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Domestic biopharmaceutical companies will have strong presence globally

By Zhou Wenting in Shanghai | | Updated: 2021-08-16 17:36
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A researcher works at Antengene Corp's new drug discovery center in Zhangjiang, Shanghai. [Photo provided to]

Innovative, research and development-driven domestic biopharmaceutical companies are expected to have a strong presence in the global market over the upcoming decade with their first-in-class pipeline, persuasive quality, and down-to-earth international expansion footprints, industry experts said.

Some of these businesses, which have risen rapidly in recent years owing to the accumulating decades of clinical trial experience, the country's streamlined medical regulatory mechanism and an ecosystem encouraging vibrant innovations under the Healthy China 2030 Initiative, may even secure places in the world's first echelon in this frontier sector, according to experts.

"Some powerful Chinese enterprises are already equipped with the skill sets to address unmet medical needs not only for the Chinese patients but also for those around the world," said Jay Mei, founder of Shanghai-headquartered Antengene Corporation Ltd.

"We've already seen that some medicines first discovered or developed in China and with clinical trials initiated in China and other markets simultaneously are benefiting international patients. I'm convinced that more will come," said Mei, who is also chairman and CEO of the company dedicated to therapeutics in hematology and oncology.

On July 29, the company's oral drug Selinexor, which works in a mechanism different from all the existing approved therapies, was approved in South Korea, the first overseas market in Asia, to treat relapsed/refractory multiple myeloma and relapsed/refractory diffuse large B-cell lymphoma.

The drug, the company's first product, had obtained approvals from the United States Food and Drug Administration initially in 2019, followed by Israel, the United Kingdom and the European Union.

Besides South Korea, the company also submitted new drug approvals of the therapy in five other markets - the Chinese mainland, Australia, Singapore, and China's Hong Kong and Taiwan – over the past eight months.

Mei said the enterprise, established in 2017 and a pipeline of 13 products, was initiated with a strategy of being rooted in China and expanding to Asia Pacific and beyond.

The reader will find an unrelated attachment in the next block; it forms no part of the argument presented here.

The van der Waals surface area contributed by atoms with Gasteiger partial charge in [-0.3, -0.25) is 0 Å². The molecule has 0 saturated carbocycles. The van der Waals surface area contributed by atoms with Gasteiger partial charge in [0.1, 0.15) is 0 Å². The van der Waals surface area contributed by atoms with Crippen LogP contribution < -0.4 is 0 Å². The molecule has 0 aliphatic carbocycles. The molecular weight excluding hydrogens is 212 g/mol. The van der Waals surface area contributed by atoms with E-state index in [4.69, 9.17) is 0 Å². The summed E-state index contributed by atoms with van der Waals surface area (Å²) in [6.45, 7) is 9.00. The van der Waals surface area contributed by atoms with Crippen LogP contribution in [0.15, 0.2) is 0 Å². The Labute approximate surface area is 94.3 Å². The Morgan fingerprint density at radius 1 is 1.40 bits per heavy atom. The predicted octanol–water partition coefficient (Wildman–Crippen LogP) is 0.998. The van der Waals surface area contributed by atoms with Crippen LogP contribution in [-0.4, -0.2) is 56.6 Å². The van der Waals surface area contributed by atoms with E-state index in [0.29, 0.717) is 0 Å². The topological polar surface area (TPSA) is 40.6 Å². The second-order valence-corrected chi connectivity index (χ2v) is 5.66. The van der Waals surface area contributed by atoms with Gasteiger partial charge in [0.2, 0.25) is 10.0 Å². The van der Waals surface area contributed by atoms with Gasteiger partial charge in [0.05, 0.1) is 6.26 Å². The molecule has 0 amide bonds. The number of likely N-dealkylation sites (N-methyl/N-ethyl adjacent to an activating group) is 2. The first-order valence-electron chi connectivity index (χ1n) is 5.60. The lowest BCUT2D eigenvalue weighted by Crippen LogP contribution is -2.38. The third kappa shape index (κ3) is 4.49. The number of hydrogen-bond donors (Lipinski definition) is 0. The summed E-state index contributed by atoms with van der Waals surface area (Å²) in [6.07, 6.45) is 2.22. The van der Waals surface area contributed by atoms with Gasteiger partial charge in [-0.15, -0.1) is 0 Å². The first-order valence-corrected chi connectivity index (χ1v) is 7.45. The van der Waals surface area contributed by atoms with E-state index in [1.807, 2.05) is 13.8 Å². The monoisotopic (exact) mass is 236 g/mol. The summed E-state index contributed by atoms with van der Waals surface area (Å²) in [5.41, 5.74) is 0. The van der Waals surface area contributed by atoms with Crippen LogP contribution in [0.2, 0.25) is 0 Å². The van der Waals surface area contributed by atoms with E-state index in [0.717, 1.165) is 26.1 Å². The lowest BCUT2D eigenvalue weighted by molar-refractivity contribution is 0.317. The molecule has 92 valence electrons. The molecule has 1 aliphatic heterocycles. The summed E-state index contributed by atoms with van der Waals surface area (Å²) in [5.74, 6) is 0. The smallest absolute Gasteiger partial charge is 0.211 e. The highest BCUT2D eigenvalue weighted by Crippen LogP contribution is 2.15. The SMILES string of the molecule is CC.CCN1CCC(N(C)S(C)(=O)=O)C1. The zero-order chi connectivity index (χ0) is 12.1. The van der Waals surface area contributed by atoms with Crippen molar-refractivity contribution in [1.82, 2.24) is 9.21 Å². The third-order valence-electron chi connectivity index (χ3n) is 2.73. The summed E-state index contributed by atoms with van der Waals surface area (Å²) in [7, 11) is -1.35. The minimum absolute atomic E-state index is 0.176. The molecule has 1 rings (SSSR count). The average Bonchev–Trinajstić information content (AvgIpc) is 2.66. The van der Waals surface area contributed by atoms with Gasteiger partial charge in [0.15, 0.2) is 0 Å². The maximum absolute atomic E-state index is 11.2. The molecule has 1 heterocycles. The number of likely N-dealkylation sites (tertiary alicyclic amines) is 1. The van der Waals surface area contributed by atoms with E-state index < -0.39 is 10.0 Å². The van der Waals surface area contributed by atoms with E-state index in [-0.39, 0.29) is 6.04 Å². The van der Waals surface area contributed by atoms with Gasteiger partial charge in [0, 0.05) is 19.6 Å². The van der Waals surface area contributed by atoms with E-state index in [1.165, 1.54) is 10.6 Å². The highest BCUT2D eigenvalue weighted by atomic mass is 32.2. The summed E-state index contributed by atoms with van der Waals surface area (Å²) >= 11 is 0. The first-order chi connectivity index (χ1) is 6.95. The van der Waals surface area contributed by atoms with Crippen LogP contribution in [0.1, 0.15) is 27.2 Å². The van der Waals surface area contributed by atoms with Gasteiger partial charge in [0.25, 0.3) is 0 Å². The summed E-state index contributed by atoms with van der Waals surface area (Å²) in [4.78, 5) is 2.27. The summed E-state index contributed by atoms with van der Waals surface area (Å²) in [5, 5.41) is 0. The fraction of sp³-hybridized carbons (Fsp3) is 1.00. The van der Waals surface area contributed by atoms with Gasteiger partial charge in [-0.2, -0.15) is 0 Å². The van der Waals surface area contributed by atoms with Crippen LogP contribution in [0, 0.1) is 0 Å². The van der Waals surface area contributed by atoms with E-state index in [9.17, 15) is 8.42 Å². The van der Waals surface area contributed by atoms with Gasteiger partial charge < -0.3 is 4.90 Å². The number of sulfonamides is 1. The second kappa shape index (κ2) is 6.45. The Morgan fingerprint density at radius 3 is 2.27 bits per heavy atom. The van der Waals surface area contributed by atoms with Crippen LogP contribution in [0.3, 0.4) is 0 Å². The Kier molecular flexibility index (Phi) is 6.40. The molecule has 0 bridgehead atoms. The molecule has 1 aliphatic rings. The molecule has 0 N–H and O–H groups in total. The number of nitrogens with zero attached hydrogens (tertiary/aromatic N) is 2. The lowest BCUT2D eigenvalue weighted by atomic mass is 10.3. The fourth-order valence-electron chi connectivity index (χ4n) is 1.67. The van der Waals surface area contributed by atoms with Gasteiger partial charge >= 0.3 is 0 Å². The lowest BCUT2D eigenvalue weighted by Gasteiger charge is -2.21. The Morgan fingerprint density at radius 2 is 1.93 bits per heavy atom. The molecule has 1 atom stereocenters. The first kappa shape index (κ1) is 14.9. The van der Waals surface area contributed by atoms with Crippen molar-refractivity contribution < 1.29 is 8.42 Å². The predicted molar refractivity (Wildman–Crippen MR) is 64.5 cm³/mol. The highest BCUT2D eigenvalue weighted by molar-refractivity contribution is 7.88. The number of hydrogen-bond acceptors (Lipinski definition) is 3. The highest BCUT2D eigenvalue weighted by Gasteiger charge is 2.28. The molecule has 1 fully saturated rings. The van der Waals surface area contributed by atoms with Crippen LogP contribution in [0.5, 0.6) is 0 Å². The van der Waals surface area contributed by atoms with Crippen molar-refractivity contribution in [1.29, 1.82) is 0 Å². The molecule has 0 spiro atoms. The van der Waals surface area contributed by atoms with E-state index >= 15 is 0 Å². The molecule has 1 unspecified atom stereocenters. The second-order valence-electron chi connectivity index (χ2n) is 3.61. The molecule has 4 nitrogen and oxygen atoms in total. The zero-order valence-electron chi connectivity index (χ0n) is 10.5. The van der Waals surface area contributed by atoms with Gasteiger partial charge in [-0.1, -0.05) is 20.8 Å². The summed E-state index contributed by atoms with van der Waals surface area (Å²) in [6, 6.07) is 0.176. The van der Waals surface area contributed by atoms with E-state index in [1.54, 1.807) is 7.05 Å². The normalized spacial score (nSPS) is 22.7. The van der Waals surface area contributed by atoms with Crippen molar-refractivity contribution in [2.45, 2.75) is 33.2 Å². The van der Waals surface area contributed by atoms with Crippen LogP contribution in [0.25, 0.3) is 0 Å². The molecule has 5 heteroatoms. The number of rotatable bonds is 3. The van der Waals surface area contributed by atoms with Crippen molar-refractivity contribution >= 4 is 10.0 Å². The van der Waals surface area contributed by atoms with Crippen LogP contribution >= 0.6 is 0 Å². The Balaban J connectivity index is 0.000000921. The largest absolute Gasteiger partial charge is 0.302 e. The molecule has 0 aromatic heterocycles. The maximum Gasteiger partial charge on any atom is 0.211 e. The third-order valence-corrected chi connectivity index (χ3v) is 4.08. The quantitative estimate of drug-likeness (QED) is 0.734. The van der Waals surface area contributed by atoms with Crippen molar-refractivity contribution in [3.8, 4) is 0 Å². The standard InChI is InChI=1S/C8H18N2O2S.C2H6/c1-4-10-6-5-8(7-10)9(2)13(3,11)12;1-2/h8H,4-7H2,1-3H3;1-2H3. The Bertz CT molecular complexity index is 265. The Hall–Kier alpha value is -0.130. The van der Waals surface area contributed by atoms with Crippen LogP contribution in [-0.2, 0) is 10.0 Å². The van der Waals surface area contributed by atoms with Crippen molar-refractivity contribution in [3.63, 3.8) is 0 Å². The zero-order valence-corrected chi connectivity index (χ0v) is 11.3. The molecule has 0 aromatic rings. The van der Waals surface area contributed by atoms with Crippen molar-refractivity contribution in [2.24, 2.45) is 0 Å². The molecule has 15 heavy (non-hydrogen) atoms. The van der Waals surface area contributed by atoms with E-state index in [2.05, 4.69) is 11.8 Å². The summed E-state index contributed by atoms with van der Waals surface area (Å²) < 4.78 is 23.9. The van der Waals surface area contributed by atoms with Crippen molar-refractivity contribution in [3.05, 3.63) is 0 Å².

"Our development in South Korea was the result of full preparations. We have a team in that country. They are locals, mostly with global pharmaceutical company experience and having profound understanding of the market and regulatory system," he said.

Industry experts said such high-speed growth medical research results from China are a result of more than 15 years of accumulation in new drug development experience, conducting clinical trials and a talent reservoir.

Mei said he believes that the young generation of talent will play a key role in China's rise in the biotech field on the world stage as they are highly open-minded, receptive to new products and ideas, and internationally-oriented.

"Within our company, we hope to cultivate the next generation of innovative drug developers and help them thrive to be future industry leaders," he said.

The increasing capability of Chinese biopharmaceutical companies will probably bring in more medical solutions to diseases that are more common in Chinese and Asians compared to westerners, Mei said.

Most drugs, if not all, developed over the past decades were from the western enterprises, and diseases that are more common among Asians used to be not thoroughly studied, experts said.

"Now the Chinese companies have the strength and it's time to change," Mei said.

He added that although some multinational companies are working on R&D programs focusing on Chinese patients' needs as well, their local counterparts will have an absolute advantage in efficiency of decision making.

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